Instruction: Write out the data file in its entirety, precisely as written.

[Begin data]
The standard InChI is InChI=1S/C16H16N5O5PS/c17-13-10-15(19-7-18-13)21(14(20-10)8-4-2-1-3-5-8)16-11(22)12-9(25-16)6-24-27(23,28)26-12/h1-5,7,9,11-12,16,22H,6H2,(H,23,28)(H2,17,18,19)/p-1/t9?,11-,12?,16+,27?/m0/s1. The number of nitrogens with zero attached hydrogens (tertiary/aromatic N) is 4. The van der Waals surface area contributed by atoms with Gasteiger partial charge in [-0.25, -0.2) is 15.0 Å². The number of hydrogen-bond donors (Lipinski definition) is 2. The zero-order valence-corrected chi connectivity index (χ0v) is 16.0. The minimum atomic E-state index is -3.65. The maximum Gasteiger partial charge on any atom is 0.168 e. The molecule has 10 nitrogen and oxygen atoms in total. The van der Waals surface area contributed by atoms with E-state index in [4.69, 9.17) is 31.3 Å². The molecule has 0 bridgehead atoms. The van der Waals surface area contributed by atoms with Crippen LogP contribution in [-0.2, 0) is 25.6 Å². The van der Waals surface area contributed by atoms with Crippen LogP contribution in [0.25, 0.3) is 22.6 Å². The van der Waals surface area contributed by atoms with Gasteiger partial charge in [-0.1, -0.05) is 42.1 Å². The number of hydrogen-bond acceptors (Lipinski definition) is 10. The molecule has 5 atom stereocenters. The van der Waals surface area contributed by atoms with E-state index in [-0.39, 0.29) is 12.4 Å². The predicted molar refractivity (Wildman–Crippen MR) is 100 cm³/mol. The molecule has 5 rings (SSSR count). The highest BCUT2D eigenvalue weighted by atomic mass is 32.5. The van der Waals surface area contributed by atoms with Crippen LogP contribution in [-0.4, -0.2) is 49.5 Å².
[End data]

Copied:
The standard InChI is InChI=1S/C16H16N5O5PS/c17-13-10-15(19-7-18-13)21(14(20-10)8-4-2-1-3-5-8)16-11(22)12-9(25-16)6-24-27(23,28)26-12/h1-5,7,9,11-12,16,22H,6H2,(H,23,28)(H2,17,18,19)/p-1/t9?,11-,12?,16+,27?/m0/s1. The number of nitrogens with zero attached hydrogens (tertiary/aromatic N) is 4. The van der Waals surface area contributed by atoms with Gasteiger partial charge in [-0.25, -0.2) is 15.0 Å². The number of hydrogen-bond donors (Lipinski definition) is 2. The zero-order valence-corrected chi connectivity index (χ0v) is 16.0. The minimum atomic E-state index is -3.65. The maximum Gasteiger partial charge on any atom is 0.168 e. The molecule has 10 nitrogen and oxygen atoms in total. The van der Waals surface area contributed by atoms with E-state index in [4.69, 9.17) is 31.3 Å². The molecule has 0 bridgehead atoms. The van der Waals surface area contributed by atoms with Crippen LogP contribution in [-0.2, 0) is 25.6 Å². The van der Waals surface area contributed by atoms with Crippen LogP contribution in [0.25, 0.3) is 22.6 Å². The van der Waals surface area contributed by atoms with Gasteiger partial charge in [-0.1, -0.05) is 42.1 Å². The number of hydrogen-bond acceptors (Lipinski definition) is 10. The molecule has 5 atom stereocenters. The van der Waals surface area contributed by atoms with E-state index in [-0.39, 0.29) is 12.4 Å². The predicted molar refractivity (Wildman–Crippen MR) is 100 cm³/mol. The molecule has 5 rings (SSSR count). The highest BCUT2D eigenvalue weighted by atomic mass is 32.5. The van der Waals surface area contributed by atoms with Crippen LogP contribution in [-0.4, -0.2) is 49.5 Å².